Monthly Archive: September 2015

The German Typeface Debate

At the turn of the 16th century, Germany’s Emperor Maximilian I established Fraktur and a Gothic style of script as appropriate for printing German works. By the 19th century, it had faded from popularity elsewhere, in favor of a more modern, Roman-inspired typeface. But Germany hung on, continuing to print everything in old-school script from a desire to maintain what was clearly a German-based and superior font. Ironically, it was Hitler that put an end to the practice, outlawing the script on the basis that it was clearly a typographical plot created by the world’s first printers, the Jews.

China Is Cracking Down On Funeral ‘Entertainers’

In Taiwan and China, funerals may start off as sad occasions and then pivot into a rollicking good time. Some families hire professional mourners who are paid to give the eulogy, sing tortured songs of lament, and engage in professional wailing. Then they change tone and entertain the crowd with happy songs and skits. However, some rural communities like to spice it up a bit with live funeral strippers, supposedly for spiritual reasons. But the government has vowed to stop funeral stripping, with some professional mourners recently fined as much as $11,000 and detained for 15 days.

The Tragic Attempt To Explore The North Pole By Balloon

S.A. Andree and two companions made an ambitious attempt to cross over the North Pole in a rather non-traditional way: by hot air balloon. The team was never heard from again, but 33 years after they left, their remains were found by a team of geologists. Also found were their journals, detailing every day of their terrifying march across the ice floes in an attempt to reach a safety that remained just out of reach.

The Stinkiest City In The Pacific Northwest

For decades, it was known as the Aroma of Tacoma, a rotten egg smell that was the worst when the winds stopped and the tides were out, exposing the tideflats of Commencement Bay. Those tideflats weren’t so much sediment and dirt as they were decades of industrial waste, leaving ocean life deformed and mutated and visitors—including Bruce Springsteen—taking the first opportunity they could to get out of town. The entire area was declared a Superfund site and one of the most polluted in the country, helping to raise awareness of the consequences of our unchecked industrial growth.

The Strange Evolution Of The Different Kinds Of Introversion

For a long time, psychologists have debated about how to classify introversion, and throughout the 1990s, it was simply one classification that was more or less “not extroversion.” Researchers have now broken introverts down into four different categories, stressing that each person relates to each category with varying degrees. Reserved introverts start out shy and standoffish, but tend to open up and become more social once they know someone. Thinking introverts tend not to shy away from social situations, but spend those times watching rather than participating. Anxious introverts avoid socializing because it makes them uncomfortable, while social introverts prefer small, close-knit groups.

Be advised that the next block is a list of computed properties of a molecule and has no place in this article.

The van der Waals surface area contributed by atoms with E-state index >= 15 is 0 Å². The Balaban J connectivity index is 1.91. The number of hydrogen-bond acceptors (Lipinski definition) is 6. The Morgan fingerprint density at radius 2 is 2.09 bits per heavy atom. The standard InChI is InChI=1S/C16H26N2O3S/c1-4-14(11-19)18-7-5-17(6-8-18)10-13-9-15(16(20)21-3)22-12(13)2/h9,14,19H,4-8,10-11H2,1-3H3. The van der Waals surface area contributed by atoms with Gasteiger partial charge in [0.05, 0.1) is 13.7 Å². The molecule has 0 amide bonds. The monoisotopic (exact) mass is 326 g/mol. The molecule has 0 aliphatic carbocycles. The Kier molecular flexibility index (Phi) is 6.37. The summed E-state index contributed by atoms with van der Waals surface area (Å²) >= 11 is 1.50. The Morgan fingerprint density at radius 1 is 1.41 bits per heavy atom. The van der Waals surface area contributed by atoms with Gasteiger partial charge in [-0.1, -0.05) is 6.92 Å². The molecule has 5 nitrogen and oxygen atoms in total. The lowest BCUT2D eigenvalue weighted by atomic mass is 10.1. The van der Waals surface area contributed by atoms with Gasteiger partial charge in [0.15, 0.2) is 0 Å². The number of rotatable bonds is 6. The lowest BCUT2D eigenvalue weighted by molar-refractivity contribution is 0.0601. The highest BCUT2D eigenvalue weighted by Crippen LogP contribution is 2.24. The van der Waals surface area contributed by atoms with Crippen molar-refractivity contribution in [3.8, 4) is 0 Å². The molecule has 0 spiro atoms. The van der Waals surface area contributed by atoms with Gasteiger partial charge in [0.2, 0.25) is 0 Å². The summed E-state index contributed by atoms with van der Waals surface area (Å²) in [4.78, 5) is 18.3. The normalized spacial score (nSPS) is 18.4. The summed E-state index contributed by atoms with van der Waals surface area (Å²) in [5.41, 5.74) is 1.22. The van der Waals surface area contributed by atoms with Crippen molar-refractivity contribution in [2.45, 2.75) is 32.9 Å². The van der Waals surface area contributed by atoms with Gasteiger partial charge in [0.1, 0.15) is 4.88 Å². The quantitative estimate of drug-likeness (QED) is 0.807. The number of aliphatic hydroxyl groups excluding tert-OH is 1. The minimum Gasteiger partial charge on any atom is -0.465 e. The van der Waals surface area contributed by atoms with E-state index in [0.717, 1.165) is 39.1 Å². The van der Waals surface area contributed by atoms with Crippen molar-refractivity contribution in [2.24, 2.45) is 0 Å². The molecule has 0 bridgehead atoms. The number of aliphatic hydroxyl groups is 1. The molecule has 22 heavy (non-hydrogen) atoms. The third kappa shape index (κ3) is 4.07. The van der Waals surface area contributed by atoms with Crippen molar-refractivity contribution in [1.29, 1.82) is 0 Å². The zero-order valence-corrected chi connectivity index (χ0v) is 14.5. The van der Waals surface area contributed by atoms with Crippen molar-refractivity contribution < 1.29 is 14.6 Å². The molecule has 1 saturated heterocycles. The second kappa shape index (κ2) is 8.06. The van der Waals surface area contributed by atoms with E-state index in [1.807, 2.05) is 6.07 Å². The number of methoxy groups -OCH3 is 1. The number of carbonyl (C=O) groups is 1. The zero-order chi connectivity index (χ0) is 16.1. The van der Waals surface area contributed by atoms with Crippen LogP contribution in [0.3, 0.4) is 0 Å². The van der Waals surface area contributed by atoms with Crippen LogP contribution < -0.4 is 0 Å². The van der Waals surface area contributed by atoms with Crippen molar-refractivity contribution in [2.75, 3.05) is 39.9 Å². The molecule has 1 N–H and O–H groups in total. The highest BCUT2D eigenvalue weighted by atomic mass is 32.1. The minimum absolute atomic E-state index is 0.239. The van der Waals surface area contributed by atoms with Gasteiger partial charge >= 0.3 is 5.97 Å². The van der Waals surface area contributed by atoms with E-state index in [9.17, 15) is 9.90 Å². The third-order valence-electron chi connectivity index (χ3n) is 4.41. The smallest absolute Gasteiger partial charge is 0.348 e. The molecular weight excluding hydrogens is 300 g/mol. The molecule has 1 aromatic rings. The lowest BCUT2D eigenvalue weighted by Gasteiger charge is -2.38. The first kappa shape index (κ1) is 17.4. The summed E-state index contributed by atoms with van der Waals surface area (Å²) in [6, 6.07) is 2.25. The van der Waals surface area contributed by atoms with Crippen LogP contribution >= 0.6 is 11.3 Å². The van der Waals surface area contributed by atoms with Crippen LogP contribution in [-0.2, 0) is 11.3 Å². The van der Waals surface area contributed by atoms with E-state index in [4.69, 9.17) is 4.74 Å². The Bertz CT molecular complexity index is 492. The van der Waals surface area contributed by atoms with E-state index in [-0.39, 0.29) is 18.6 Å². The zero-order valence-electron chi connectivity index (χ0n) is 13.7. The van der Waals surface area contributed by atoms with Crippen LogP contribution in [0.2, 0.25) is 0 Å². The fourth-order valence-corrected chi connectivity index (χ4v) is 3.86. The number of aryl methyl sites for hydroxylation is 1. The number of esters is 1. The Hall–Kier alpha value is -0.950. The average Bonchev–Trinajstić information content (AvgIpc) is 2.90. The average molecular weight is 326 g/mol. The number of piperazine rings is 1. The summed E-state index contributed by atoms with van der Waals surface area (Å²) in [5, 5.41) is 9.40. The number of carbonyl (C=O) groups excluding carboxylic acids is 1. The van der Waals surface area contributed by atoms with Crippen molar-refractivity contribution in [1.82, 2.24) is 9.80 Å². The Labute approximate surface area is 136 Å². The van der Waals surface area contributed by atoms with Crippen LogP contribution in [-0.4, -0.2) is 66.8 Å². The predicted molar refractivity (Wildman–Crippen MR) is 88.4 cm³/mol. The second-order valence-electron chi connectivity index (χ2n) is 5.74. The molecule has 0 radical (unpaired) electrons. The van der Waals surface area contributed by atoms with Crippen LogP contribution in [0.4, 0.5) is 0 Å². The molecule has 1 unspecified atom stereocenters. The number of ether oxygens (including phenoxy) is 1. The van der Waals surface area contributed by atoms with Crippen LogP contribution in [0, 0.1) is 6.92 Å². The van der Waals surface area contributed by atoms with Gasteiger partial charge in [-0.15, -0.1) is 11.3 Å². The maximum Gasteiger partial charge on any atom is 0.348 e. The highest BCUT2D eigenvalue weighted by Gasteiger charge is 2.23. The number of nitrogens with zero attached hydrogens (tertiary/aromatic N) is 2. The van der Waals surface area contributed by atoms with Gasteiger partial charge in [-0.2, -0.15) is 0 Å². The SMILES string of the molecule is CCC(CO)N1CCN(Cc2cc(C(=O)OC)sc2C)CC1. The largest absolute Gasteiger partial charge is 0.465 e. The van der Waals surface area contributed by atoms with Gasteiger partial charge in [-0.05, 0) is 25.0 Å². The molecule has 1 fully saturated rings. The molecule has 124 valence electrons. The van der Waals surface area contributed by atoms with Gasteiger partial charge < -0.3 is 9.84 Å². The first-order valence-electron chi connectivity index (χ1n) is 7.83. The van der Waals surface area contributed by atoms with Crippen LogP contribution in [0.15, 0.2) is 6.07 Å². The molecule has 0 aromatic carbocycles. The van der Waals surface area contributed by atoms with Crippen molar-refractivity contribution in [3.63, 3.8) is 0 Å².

How An Electric Shock Might Increase Your Math Skills

It’s believed that about 20 percent of the population struggles with math to such a degree that it affects their ability to cope with everyday tasks such as managing money. Some kids are able to do math with a mental abacus. But for the rest of us, scientists found that a mild electrical shock to the brain increased a person’s ability to learn and retain basic mathematical skills. The boost in mathematical ability lasted at least six months, although it didn’t produce any Albert Einsteins. However, scientists are now experimenting with actual “thinking caps” to see if electrical stimulation of the brain will help general learning and memory.

The Many Different North Stars

Right now, Polaris is the North Star, but it’s technically not the only one. Recent technology has allowed us to finally get a glimpse at Polaris’s companion stars. While one can be seen with a regular telescope, another is so close that the Hubble only got a picture of it in 2006. There are technically more “North Stars” than Polaris, too. Around 5,000 years ago, the pole star was Thuban, now a star in the constellation Draco. Next, it’ll be Errai, and after that, it’ll be Alderamin. The constant change is due to the slightly unsteady rotation of Earth.

The 1952 Inter-Camp Olympics Deep Inside North Korea

During the Korean War, North Korea wanted to prove they weren’t torturing their prisoners of war (which they totally were). So in 1952, the DPRK launched the Inter-Camp Olympic Games, a weird propaganda event that involved hundreds of UN POWs playing games like baseball, soccer, and volleyball. Interestingly, the POWs were pretty much in charge of the whole show and saw it as a way to escape the oppression of the prison camps.

A Young British Officer’s Account Of The Awful Events At Scapa Flow

Amid the remote Orkney Islands of Scotland lies the massive natural anchorage called “Scapa Flow” that was used by the British Royal Navy in World War I. At the end of the war, it was here that a German admiral performed one last, grand act of defiance, giving the order to scuttle interned German ships as the Treaty of Versailles was being negotiated and signed. Until recently, we only had official reports of what had happened. But now, the letter of a young British sub-lieutenant has been published. He was at the scene, and his letter, filled with emotion, contemporaneously records the events of that time as he’s telling them to a family member.